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Yonhap News Summary

2017/09/07 13:30

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The following is the first summary of major stories moved by Yonhap News Agency on Thursday.


(4th LD) THAAD system deployment completed: S. Korea

SEOUL/SEONGJU -- South Korea's defense ministry announced Thursday the deployment of a THAAD missile defense system has been completed in a "tentative" step to counter urgent threats from North Korea.

The announcement came soon after the U.S. Forces Korea (USFK) transported four additional THAAD rocket launchers into its new base in Seongju, some 300 kilometers south of Seoul, despite fierce protests by local residents and activists.


(2nd LD) Moon, Abe vow to seek oil supply cut to punish N. Korea

VLADIVOSTOK -- South Korean President Moon Jae-in and Japanese Prime Minister Shinzo Abe agreed Thursday to push for a new U.N. Security Council resolution with the "strongest" sanctions against North Korea, including cutting off all oil supplies to the impoverished country.

"Regarding the North's nuclear test and missile launches, the leaders of the two countries noted it was time to increase pressure on the North rather than engage the country in dialogue under the current conditions where the international community's condemnation and pressure against the North continue to intensify," Moon's chief press secretary Yoon Young-chan said of the meeting between the leaders.


U.S. official warns of 'multiple contingencies' from N.K. threats

SEOUL -- A U.S. intelligence officer called for vigilance Thursday against a possible miscalculation by North Korea as potential "multiple contingencies" from its nuclear and missile threats could lead to a catastrophic result.

Markus Garlauskas, an intelligence officer for North Korea at the Office of the Director of National Intelligence, made the remark in Seoul, four days after North Korea conducted its sixth and most powerful nuclear test.


PM: Now is not time to talk about dialogue with N. Korea

SEOUL -- Prime Minister Lee Nak-yon said Thursday that now is not the time to talk about dialogue with North Korea and that South Korea is working hard to impose maximum sanctions on the communist nation, including cutting off its oil supply.

"Sanctions, deterrence and dialogue are often talked about as means to stop North Korea's nuclear armament," Lee said during an address at the Seoul Defense Dialogue, a regional inter-governmental security conference.


Moon's approval rating drops below 70 pct mark amid security jitters

SEOUL -- President Moon Jae-in's approval rating dropped below the 70-percent range for the first time this week amid security concerns heightened by North Korea's recent nuclear test, a survey showed Thursday.

In the Realmeter survey conducted from Monday through Wednesday, Moon's public support was tallied at 69 percent, down 4.1 percentage points from last week's poll carried out on Thursday and Friday.


Possibility of conflict on Korean Peninsula rises from 'very low levels': Moody's

SEOUL -- The possibility of any outright military conflicts on the Korean Peninsula remains low, but it has risen from "very low levels" after North Korea's latest nuclear test, global credit appraiser Moody's Investors Services said Thursday.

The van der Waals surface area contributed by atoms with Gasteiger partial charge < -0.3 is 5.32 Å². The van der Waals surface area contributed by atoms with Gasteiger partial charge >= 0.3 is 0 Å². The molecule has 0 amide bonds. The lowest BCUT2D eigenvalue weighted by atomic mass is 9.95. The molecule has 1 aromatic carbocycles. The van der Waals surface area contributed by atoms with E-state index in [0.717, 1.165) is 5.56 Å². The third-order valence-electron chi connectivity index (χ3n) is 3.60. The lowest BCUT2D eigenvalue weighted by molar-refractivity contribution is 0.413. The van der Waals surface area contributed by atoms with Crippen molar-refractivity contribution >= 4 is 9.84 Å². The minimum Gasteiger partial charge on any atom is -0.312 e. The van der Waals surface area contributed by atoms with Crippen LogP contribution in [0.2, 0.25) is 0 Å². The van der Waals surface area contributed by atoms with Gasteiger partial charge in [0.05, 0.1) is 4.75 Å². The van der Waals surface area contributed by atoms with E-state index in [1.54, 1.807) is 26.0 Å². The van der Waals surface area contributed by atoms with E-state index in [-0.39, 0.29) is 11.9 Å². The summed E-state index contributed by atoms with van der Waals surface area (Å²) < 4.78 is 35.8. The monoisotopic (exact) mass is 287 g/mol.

Defying international warnings, North Korea conducted its sixth and most powerful nuclear test Sunday, claiming it was a hydrogen bomb that can be loaded onto a long-range missile. South Korea, the U.S. and Japan are reportedly seeking tougher U.N. sanctions against North Korea, including an oil embargo.


Bareun Party whip slams Moon's security policy as 'big failure'

   SEOUL -- The floor leader of the minor opposition Bareun Party on Thursday decried President Moon Jae-in's security policy as a "big failure," highlighting his hitherto unfruitful approach to rein in an increasingly provocative North Korea.

During his parliamentary speech, Joo Ho-young demanded that the Moon government seek to secure its own nuclear retaliation capabilities and build a multi-layered missile defense system.


(Yonhap Feature) Will Busan Film Festival return to normality after bumpy ride?

   SEOUL -- For many Korean film reporters, autumn brings with it the opening of an international film festival held annually in the southern port city of Busan.

The Busan International Film Festival (BIFF) provides a rare chance for them to see the latest movies from prominent Asian directors before they arrive in local cinema houses and to mingle with other reporters and film industry people from Korea and abroad in a festive atmosphere.


(Yonhap Interview) Chinese artist explores lost Korean tradition

SEOUL -- Through Sun Xun's artworks in various mediums -- drawings, installations and animations -- one might get a glimpse at the sheer size of the Chinese artist's artistic potential and scope.

Indeed, he is considered one of China's most talented and prolific young artists, who is in high demand in the global art scene. Most recently, he featured a 3-D animation "Time Spy" on Times Square's electronic billboard. In 2016, he was among the artists who exhibited at "Tales of Our Time" at the Guggenheim Museum in New York.


Nat'l football team returns home with World Cup ticket

INCHEON -- South Korea's national football team returned home to a warm welcome on Thursday after earning a FIFA World Cup spot.

The men's national football team, led by head coach Shin Tae-yong, returned home from Tashkent, where they confirmed a spot for the 2018 FIFA World Cup after playing to a scoreless draw against Uzbekistan.